Although you may not have land on which to garden, it is usually possible, with the help of others, to develop community garden plots and even to include bees, chickens and other farm animals on those plots. There is no reason anyone cannot make any homestead craft whatever - soap, paper, clothing, knitted goods - from even a small city apartment, and there is no reason why city dwellers who make their own goods cannot exchange them and create small, more self-sufficient communities in the context of larger communities. It is very true that complete self-sufficiency is possible only on acreage, but small communities of people are achieving this goal by working together to establish community self-sufficiency, even when the individuals in the community do not own land, with the added bonus that they are not isolated and alone, they are working together.

It is going to be increasingly essential that that people find new ways to make a living. According to Frithjof Bergmann, an expert on the future of work, if current trends continue, significantly fewer people will be required to provide for the standard of living we have today. The decline in jobs will take place over the next 30-60 years, and finally, only one-third of the population will be needed to do the work that is presently done today. (2) This means that it is not only desirable, it is imperative that we begin envisioning a new kind of world where many more of us work from home or working together with our neighbors to supply our own needs as a community, no matter where we live.

I would like to offer you some of my thoughts about moving towards a more simple life whatever your circumstances. I believe that most of these options are within the realm of possibility for anyone with courage and determination, regardless his or her living circumstances, regardless her place. Even in worst-case scenarios, should the Y2K prophets of doom be more correct than we believe them to be, the following solutions are viable for all of us. I find that my own search for answers has caused me to be as excited about these new possibilities as I recall being in many years. It is true that there is dislocation, and the possibility of upheaval and danger when you live on a fault line, but as the poet Holderlin wrote, "...where the danger is, grows the saving power also." In the presence of uncertainty and danger, our creativity, our realism, our willingness to discard what doesn't work for what does, however strange it might look, however it might not fit our former picture, will be our salvation.

So what can we do, practically speaking? We can stop placing all of our confidence in remote specialists and experts.

We have been trusting in experts and specialists of all kinds for several generations now, and while this has been a good deal for the experts and specialists, who have risen to positions of prominence and achieved wealth, our problems as a society have only become worse and worse. Translated into practical terms, we can begin to assume control over the education of our children, whether by homeschooling or by developing community or cooperative schools, by a return to mentoring and internships, by valuing skill in trades and workmanship as much as academic performance in schools of all types. We can assume control over our own birthing and child rearing practices. We can decide work at home or near home, to swear off of cars and ride bicycles or horses or ride public transportation. We can grow our own food, trade with our neighbors, establish farmer's markets, build our own homes, explore nontraditional housing. We can make our decisions based on where we live and with whom we live, based on the realities of our own lives, rather than on the advice of far away experts whose advice may or may not be helpful to us.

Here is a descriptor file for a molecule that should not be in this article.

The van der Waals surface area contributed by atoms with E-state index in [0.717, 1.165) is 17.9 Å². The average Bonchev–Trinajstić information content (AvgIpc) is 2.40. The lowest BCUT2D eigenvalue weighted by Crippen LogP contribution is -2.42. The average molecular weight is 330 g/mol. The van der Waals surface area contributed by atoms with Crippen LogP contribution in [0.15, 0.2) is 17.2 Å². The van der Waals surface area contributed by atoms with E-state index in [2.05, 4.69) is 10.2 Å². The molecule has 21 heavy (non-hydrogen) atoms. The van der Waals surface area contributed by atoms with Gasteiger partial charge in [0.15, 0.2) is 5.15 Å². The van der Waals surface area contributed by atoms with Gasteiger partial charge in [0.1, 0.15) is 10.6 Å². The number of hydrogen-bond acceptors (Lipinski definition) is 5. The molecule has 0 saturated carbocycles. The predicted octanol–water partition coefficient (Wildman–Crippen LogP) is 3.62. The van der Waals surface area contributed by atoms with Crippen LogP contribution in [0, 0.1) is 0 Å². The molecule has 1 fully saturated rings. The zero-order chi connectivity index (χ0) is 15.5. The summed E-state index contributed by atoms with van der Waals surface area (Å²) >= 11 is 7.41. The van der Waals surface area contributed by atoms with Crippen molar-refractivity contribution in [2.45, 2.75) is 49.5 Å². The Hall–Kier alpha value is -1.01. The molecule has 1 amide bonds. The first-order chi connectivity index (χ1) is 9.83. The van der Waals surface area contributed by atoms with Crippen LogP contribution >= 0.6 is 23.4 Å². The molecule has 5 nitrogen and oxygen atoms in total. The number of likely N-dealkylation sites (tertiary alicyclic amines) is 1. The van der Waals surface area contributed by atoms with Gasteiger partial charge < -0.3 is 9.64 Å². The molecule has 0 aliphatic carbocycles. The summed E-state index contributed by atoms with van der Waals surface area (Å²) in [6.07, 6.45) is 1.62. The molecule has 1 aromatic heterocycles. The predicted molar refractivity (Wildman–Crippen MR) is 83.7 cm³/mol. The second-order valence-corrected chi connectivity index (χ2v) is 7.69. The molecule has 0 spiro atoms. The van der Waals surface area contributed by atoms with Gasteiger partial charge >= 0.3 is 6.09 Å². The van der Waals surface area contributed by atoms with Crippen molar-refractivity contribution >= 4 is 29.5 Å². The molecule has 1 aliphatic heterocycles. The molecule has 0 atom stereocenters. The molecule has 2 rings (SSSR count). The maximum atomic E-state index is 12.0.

We can view it as the main job of local government and national government to protect the powerless and weak from the powerful and great. To this end we can view the earth as Thomas Jefferson did, as "common stock" for man to live and labor on.

The small can only thrive and prosper to the degree that the great are restrained. Ordinary citizens cannot compete with megacorporations, and as Wendell Berry says, to assume that they can "is to abandon ordinary citizens." (3)

As Jefferson, writing to James Madison, said:

"Another means of silently lessening the inequality of property is to exempt all from taxation below a certain point, and to tax the higher portions of property in geometric progression as they rise. The earth is given as a common stock for man to labor and live on. If for the encouragement of industry we allow it to be appropriated, we must take care that employment be provided to those excluded from the appropriation. If we do not, the fundamental right to labor the earth returns to the unemployed…it is not too soon to provide by every possible means that as few as possible shall be without a little portion of land. The small landholders are the most precious part of a state…"(4)

We can begin to operate on the principle that small is better and place our emphasis on making the best possible use of what we have in our hands.

In our own businesses and in our own local communities, we can reject growth which is more than what we can imagine or comprehend or get our arms around. When something gets too big, then it becomes abstract and distant and impossible to manage. The quality of goods and services suffers, and more and more we tend to rely on experts and specialists removed from the people we are intending to serve. We can be vigilantly alert to this and consciously decide we will not allow growth beyond a certain point. This is the genius of the Amish communities. They have created communities which they have a realistic possibility of managing and maintaining long term without high technology solutions and without outside help. Says Wendell Berry, "…we cannot live except within limits, and these limits are of many kinds: spatial, material, moral, spiritual. The world has room for many people who are content to live as humans, but only for a relative few intent upon living as giants or Gods." (5)